Everyone knows the epic title track (forever and somewhat unfortunately associated with the iconic cover art, which renders the eponymous tramp into a caricature of Ian Anderson who, not a little ironically, casual fans thought—and think?—is Jethro Tull), and then there is the concert anthem “Locomotive Breath” as well as the ones you used to hear on the radio when we used to listen to the radio, “Hymn 43” and “Cross-Eyed Mary”. Four decades on, it happens to be the lesser known tracks that represent the key to the work’s endurance. If you only know the “hits” you are selling the album, and yourself, more than a little short. In between the heavy, huge classic tracks are quiet pieces that, while softer, pack their own subtle punch. The acoustic couplet of “Cheap Day Return” and “Wond’ring Aloud” are archetypes of a sort; the kind of whimsical British folk that Tull perfected all through the ‘70s. The songs seem straightforward and pleasant enough (and they are; Anderson’s voice, always striking, is conveying new levels of expressiveness and emotion, particularly during the slower tunes) but are cut by their topical, occasionally unsettling lyrical import.

Succinct delivery with maximum impact is Anderson’s calling card, and nowhere is it on better display than the one-minute and 24 seconds of perfection entitled “Cheap Day Return”. In quick yet extraordinary fashion he deals with his own alienation, offers a sardonic appraisal of his budding super-stardom (What a laugh!), and his father’s imminent death, all in a song that sounds as innocuous as a nursery rhyme. On “Wond’ring Aloud” Anderson, sounding plaintive but optimistic, turns a seemingly simple love song into a meditation on mortality (Will the years treat us well?), ending on a line that underscores the album’s central theme: It’s only the giving that makes you what you are.

This sentiment is a respite from the unflinching social commentary that comes before and after: the aforementioned “Cross-Eyed Mary” concerns itself with a prostitute, and there is no judgment offered unless it is on the conditions that made the oldest profession possible, then and still conceivable, today. “Mother Goose”, also a deceptively upbeat number, describes a surreal tour through the London underground with an unsavory cast of characters disarmingly depicted as fairy tale characters. When, mid-way through the number, Martin Barre’s electric guitar growl punctuates the proceedings, it becomes clear that the people and places being discussed are in various states of distress and despair.

Where “Cross-Eyed Mary” might be considered a contemporary Mary Magdalene, the titular character—inspired by a series of photographs Anderson’s wife Jennie took—could be Christ himself, embodying the least of our brothers. “Aqualung’s” riff is so urgent and unforgettable, the initial verse and chorus so forceful and familiar, it’s possible that the significance of this overplayed radio standard has slipped under the collective radar. Put another way, while correctly heralded as an essential moment in classic rock history, it is more than that; a point of departure for a new type of music, both for Jethro Tull and the progressive era.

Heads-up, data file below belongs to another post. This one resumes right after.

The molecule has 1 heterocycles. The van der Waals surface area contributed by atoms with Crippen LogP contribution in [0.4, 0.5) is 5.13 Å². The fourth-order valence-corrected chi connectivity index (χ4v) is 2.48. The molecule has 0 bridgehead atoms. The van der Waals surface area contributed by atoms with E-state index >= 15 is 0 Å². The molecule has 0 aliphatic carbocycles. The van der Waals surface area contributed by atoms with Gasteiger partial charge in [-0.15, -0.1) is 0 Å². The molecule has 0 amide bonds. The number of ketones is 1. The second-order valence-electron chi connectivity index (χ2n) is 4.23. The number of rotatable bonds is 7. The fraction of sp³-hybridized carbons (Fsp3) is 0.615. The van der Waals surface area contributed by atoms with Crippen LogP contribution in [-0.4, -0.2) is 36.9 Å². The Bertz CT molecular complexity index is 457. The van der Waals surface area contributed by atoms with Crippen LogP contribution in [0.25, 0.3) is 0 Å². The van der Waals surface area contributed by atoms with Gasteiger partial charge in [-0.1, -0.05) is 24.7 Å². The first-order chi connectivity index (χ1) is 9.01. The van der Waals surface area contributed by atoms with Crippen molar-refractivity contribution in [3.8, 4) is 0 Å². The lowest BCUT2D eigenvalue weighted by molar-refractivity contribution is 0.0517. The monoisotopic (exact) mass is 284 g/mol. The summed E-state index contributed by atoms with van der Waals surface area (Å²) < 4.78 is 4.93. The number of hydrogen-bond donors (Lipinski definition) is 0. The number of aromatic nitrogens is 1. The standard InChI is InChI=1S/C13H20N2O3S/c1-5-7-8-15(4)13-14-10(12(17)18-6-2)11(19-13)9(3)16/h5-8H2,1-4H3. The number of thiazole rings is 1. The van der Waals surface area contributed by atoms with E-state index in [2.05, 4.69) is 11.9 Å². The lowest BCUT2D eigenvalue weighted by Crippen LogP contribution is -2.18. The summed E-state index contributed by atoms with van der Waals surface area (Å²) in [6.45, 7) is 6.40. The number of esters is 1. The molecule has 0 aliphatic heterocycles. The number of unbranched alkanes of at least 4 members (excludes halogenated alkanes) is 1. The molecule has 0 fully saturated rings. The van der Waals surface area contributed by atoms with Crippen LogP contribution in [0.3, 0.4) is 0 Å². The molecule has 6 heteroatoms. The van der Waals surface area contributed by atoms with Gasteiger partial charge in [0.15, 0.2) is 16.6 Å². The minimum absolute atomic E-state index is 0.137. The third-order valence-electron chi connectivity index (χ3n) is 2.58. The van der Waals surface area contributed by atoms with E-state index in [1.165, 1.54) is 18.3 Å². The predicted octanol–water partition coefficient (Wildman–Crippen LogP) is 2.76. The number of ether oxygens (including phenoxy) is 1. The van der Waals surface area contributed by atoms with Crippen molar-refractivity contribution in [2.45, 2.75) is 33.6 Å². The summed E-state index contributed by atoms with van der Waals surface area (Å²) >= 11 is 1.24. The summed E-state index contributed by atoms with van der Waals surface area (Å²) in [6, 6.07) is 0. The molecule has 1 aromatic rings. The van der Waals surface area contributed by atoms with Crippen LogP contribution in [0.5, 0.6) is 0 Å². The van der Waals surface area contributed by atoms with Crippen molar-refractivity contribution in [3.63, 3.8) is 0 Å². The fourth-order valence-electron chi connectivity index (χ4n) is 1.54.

It remains tantalizing to imagine the augmented critical—and street—cred the album would receive if it had only been named after almost any of the other ten songs, especially “Wind Up” or “My God”. And if, as Anderson claims he preferred, the cover had featured the actual tramp from the Thames Embankment who inspired the song (“Aqualung” referring to the gurgling sound of the man’s chronic bronchitis), it would make the lyrics about the real human being inexorably more vivid and disturbing.

The song persists as a confrontational movie that directs itself: a shot that pans a city beside the river; quiet men bundled in rags, huddled together under a bridge, “drying in the cold sun”. Finally the camera zooms in on one individual, whose rasping cough makes him difficult to ignore (“snot is running down his nose/greasy fingers smearing shabby clothes). First, a tracking shot follows him (“an old man wandering lonely”) as he goes about his daily routine (“taking time the only way he knows”): picking up used cigarette butts, taking refuge in a public toilet to warm his feet, queuing up for a daily dose of charity (“Salvation a la mode and a cup of tea”). Then, the guitar solo. The other two immortal solos from this (early ‘70s) era, David Gilmour on “Time” and Jimmy Page on “Stairway to Heaven” (coincidentally recorded in the same studio at the same time) are like Technicolor bursts of inevitability. Martin Barre’s less celebrated solo is a strictly black-and-white affair, sooty, unvarnished, irrefutable: it is the bitter breath of a broken down old man spitting out pieces of his broken luck. Finally, the reprise: we might see or at least imagine multiple Aqualungs (“and you snatch your rattling last breaths with deep -sea diver sounds”) in multiple cities—the nameless people we make it our business to ignore, the people we must walk by because it’s bad for business to do otherwise. Or so we tell ourselves. And the flowers bloom like madness in the Spring…